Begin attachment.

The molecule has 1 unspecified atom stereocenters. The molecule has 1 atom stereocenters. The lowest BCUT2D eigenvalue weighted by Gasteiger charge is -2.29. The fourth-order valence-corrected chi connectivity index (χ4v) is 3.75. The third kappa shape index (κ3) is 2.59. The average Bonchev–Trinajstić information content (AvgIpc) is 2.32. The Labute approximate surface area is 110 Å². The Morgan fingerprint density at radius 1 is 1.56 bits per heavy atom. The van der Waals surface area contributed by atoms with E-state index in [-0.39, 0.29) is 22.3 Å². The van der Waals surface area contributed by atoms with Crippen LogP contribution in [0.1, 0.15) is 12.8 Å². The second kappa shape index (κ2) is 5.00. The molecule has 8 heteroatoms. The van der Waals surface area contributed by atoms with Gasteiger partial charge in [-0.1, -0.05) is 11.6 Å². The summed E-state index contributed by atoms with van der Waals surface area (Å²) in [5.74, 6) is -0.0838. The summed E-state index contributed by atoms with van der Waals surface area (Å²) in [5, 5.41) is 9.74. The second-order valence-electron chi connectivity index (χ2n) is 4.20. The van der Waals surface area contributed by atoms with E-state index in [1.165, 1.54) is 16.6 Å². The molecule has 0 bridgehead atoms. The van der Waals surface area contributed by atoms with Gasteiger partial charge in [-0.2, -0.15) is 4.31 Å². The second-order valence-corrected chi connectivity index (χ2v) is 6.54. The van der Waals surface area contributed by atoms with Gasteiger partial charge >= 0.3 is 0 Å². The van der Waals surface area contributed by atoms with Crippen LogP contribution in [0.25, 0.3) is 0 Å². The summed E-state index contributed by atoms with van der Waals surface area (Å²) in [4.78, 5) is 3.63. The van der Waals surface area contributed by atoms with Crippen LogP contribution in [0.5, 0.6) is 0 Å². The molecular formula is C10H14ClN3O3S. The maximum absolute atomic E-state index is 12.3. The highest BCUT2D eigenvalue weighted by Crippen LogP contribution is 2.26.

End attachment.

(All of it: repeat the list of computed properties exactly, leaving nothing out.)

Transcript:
The molecule has 1 unspecified atom stereocenters. The molecule has 1 atom stereocenters. The lowest BCUT2D eigenvalue weighted by Gasteiger charge is -2.29. The fourth-order valence-corrected chi connectivity index (χ4v) is 3.75. The third kappa shape index (κ3) is 2.59. The average Bonchev–Trinajstić information content (AvgIpc) is 2.32. The Labute approximate surface area is 110 Å². The Morgan fingerprint density at radius 1 is 1.56 bits per heavy atom. The van der Waals surface area contributed by atoms with E-state index in [-0.39, 0.29) is 22.3 Å². The van der Waals surface area contributed by atoms with Crippen LogP contribution in [0.1, 0.15) is 12.8 Å². The second kappa shape index (κ2) is 5.00. The molecule has 8 heteroatoms. The van der Waals surface area contributed by atoms with Gasteiger partial charge in [-0.1, -0.05) is 11.6 Å². The summed E-state index contributed by atoms with van der Waals surface area (Å²) in [5.74, 6) is -0.0838. The summed E-state index contributed by atoms with van der Waals surface area (Å²) in [5, 5.41) is 9.74. The second-order valence-electron chi connectivity index (χ2n) is 4.20. The van der Waals surface area contributed by atoms with E-state index in [1.165, 1.54) is 16.6 Å². The molecule has 0 bridgehead atoms. The van der Waals surface area contributed by atoms with Gasteiger partial charge in [-0.2, -0.15) is 4.31 Å². The second-order valence-corrected chi connectivity index (χ2v) is 6.54. The van der Waals surface area contributed by atoms with Gasteiger partial charge >= 0.3 is 0 Å². The van der Waals surface area contributed by atoms with Crippen LogP contribution in [0.25, 0.3) is 0 Å². The summed E-state index contributed by atoms with van der Waals surface area (Å²) in [4.78, 5) is 3.63. The van der Waals surface area contributed by atoms with Crippen LogP contribution in [0.5, 0.6) is 0 Å². The molecular formula is C10H14ClN3O3S. The maximum absolute atomic E-state index is 12.3. The highest BCUT2D eigenvalue weighted by Crippen LogP contribution is 2.26.